If you pay attention to political pundits or follow the #ableg hashtag on Twitter, you will have read about how nasty and partisan the fall sitting of the Legislative Assembly has been. But if you logout of Twitter for a bit and ignore the embarrassing theatrics of Question Period, you will find some substantial debate and even more interesting (and sometimes confusing) politics at work on the floor of Alberta’s Legislative Assembly.
Take last week’s debate around Bill 1 as an example.
Introduced during the six-day long spring sitting earlier this year, the Workers’ Compensation Amendment Act, 2012 (pdf) was the flagship legislation of the first term of Premier Alison Redford‘s elected government. Each year, a new Bill 1 is introduced and typically tends to be a feel-good piece of legislation tailored to the government’s immediate public relations program.
This year’s Bill 1 meant to extend “presumptive coverage” to first-responders – police, firefighters, peace officers, and emergency medical technicians – to access treatment for Post-Traumatic Stress Disorder (PTSD) through the Workers’ Compensation Board. As explained in the Edmonton Journal, presumptive coverage means that anyone working as a first responder who is diagnosed with PTSD is presumed to have developed that condition as a result of their job.
No government or opposition Members of the Legislative Assembly publicly voiced any opposition to the bill. The most interesting debate about Bill 1 occurred around two amendments introduced by Edmonton-Strathcona NDP MLA Rachel Notley that proposed to include two other professions to be covered in the Bill – corrections officers and social workers.
The first amendment, to include corrections officers, received strong support from the opposition benches. Ms. Notley and ten other opposition MLAs – New Democrat David Eggen, Liberal David Swann, and Wildrose MLAs Jeff Wilson, Joe Anglin, Rob Anderson, Bruce Rowe, Ian Donovan, Kerry Towle, Blake Pedersen, and Heather Forsyth – rose to speak in favour of the first amendment.
The two Tory MLAs speaking against the amendment praised the work done by corrections officers but spoke against including them in the bill, claiming that it would be unfair to pick and choose between professions (which is what the Bill did). At one point in the debate, Mr. Fraser presented the strange argument that they should not be included because police, firefighters, peace officers, and EMTs cannot “lock down” a city like some correctional institutions can be “locked down.” The two Tories made strong arguments why police, firefighters, peace officers, and EMTs should be included in Bill 1, but they struggled to explain why presumptive coverage should be limited to those four professions.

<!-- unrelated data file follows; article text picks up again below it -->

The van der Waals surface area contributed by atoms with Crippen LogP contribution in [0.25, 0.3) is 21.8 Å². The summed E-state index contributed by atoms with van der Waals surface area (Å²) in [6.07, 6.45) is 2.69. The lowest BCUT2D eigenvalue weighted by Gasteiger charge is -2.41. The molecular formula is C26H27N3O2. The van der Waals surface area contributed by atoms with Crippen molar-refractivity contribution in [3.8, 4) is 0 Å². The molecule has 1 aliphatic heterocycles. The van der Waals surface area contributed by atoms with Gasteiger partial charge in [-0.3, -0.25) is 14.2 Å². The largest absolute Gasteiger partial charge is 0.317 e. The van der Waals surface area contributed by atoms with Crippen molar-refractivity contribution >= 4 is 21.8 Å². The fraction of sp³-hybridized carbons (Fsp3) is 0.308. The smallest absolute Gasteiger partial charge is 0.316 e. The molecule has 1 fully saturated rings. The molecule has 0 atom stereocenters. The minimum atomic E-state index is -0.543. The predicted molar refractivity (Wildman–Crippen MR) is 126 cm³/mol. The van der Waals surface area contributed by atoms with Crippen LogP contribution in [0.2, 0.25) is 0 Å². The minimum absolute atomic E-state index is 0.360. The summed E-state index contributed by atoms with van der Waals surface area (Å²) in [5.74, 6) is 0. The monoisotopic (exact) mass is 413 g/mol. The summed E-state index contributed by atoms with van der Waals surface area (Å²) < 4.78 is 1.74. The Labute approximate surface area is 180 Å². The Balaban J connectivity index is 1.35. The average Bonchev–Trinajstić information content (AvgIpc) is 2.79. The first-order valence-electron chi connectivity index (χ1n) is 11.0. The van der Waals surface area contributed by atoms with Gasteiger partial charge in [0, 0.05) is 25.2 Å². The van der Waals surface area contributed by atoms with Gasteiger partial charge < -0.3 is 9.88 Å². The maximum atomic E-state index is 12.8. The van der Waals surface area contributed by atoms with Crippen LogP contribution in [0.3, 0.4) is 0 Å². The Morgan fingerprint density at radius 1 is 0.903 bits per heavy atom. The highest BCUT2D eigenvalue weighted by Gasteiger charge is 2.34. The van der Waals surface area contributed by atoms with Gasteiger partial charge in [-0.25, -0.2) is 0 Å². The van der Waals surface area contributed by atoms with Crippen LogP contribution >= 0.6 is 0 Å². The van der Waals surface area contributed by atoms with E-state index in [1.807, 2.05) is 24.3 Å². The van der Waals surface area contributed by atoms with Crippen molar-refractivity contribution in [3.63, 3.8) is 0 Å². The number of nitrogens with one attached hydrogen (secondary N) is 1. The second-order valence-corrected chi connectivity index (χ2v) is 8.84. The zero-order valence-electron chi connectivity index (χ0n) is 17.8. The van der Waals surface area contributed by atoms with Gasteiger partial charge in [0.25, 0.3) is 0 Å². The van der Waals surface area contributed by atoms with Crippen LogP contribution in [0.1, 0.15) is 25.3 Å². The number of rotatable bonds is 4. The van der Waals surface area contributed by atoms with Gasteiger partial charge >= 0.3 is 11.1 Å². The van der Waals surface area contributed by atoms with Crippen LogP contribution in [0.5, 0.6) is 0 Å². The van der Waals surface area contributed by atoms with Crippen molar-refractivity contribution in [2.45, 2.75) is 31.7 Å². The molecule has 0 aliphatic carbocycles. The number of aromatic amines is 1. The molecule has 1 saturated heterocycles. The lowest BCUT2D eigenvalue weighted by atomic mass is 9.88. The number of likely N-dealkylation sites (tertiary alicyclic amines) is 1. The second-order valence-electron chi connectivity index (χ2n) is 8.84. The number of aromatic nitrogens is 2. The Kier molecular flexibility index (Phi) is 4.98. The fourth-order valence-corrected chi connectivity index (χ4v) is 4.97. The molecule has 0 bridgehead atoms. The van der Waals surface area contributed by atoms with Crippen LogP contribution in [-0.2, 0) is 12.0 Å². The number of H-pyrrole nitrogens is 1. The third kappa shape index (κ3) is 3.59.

“The associate minister [Frank Oberle] talked about sort of the conflicting arguments that exist when you say, on one hand, that you shouldn’t be picking and choosing certain professions, and then, of course, he anticipated correctly that we are going to move forward with amendments to identify certain professions.” – Rachel Notley
The amendment to include corrections officers received the support of the NDP, Wildrose, and Liberal MLAs in the Assembly, but was defeated by the large Tory majority.
Ms. Notley’s second amendment, to include social workers, received strong support from NDP and Liberal caucuses. In a strange twist, most Wildrose MLAs spoke against the amendment with only Wildrose MLA Mr. Anglin breaking from his caucus and speaking in favour of including social workers in the Bill.
Presenting similar points as Tories had used only minutes before to argue against including corrections officers, Wildrose MLAs praised social workers while arguing against including them Bill, claiming that it would be unfair to pick and choose between professions.
So, it came as little surprise that Ms. Notley’s second amendment was defeated, with only the NDP, Liberals, and Mr. Anglin voting in favour.
Bill 1 passed third reading on November 1, with MLAs from all parties voting in favour.